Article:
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A year ago I asked this question about fractal icons, however I didn't get any wiser yet. Now I am trying to understand the convergence of a simplified version of the fractal, to learn more about the mathematics behind it.

As an example I took the iterative formula shown below:

$$F(z) = \{2.5 -2.5 z \bar{z} \}z + 0.5 \bar{z}^{2} $$

After a lot of iterations the fractal below is plotted using a color map.

Fractal image with attractive region

Starting points inside the green line in the image above result in iterations, with which I have drawn the fractal. Starting points outside the green line result in $F(z)$ exploding and not creating a fractal.

Is it possible to derive the formula for this green line using the fractal formula?

As a starting point I looked at the roots of the function $F(z)$, they all seem to lay on the green line, but I'm not sure where to go from there...

Singularities of the function F(z)

Edit: Suggestion by @Mark McClure

Using matlab I have plotted the points for which $|F(z)| < |z|$, this shows that there are 2 lines for which $|F(z)| = |z|$. The outer line seems to be the one I am looking for.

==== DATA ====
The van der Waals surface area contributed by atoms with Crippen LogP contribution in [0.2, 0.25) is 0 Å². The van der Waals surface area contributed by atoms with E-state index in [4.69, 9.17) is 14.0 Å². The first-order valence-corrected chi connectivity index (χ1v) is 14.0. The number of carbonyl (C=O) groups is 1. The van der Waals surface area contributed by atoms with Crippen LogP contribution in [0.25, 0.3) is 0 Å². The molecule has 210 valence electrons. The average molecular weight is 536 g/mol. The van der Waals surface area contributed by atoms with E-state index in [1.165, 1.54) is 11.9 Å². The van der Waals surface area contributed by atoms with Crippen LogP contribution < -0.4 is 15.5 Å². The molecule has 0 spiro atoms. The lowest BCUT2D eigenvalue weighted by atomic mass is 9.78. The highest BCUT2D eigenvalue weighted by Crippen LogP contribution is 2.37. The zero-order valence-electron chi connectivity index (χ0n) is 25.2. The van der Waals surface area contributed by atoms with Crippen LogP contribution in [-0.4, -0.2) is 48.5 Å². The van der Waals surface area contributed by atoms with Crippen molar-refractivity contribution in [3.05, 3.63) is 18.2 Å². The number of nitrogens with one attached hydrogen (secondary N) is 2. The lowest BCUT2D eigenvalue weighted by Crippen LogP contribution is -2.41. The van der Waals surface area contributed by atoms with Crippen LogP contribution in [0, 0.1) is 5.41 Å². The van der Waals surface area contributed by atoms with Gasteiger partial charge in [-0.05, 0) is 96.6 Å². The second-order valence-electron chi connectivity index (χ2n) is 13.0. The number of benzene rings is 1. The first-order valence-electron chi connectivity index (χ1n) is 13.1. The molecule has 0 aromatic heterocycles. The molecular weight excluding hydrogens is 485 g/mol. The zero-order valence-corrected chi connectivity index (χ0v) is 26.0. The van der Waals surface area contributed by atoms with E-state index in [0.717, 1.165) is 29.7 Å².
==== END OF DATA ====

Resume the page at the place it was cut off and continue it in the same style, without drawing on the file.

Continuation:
enter image description here

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    $\begingroup$ I believe that curve is one component of $|f(z)| = |z|$. Initial points outside that curve map to larger numbers, which is why you get the divergence. $\endgroup$ – Mark McClure Mar 11 '16 at 13:09
  • $\begingroup$ Thank you, that seems the be the curve I am looking for, see my edit... $\endgroup$ – Douwe66 Mar 11 '16 at 15:51
  • $\begingroup$ Yes, that agrees with my image. I guess that $|F(z)|>|z|$ for points inside the interior curve but they still don't exit the region bounded by the exterior curve. $\endgroup$ – Mark McClure Mar 11 '16 at 15:56

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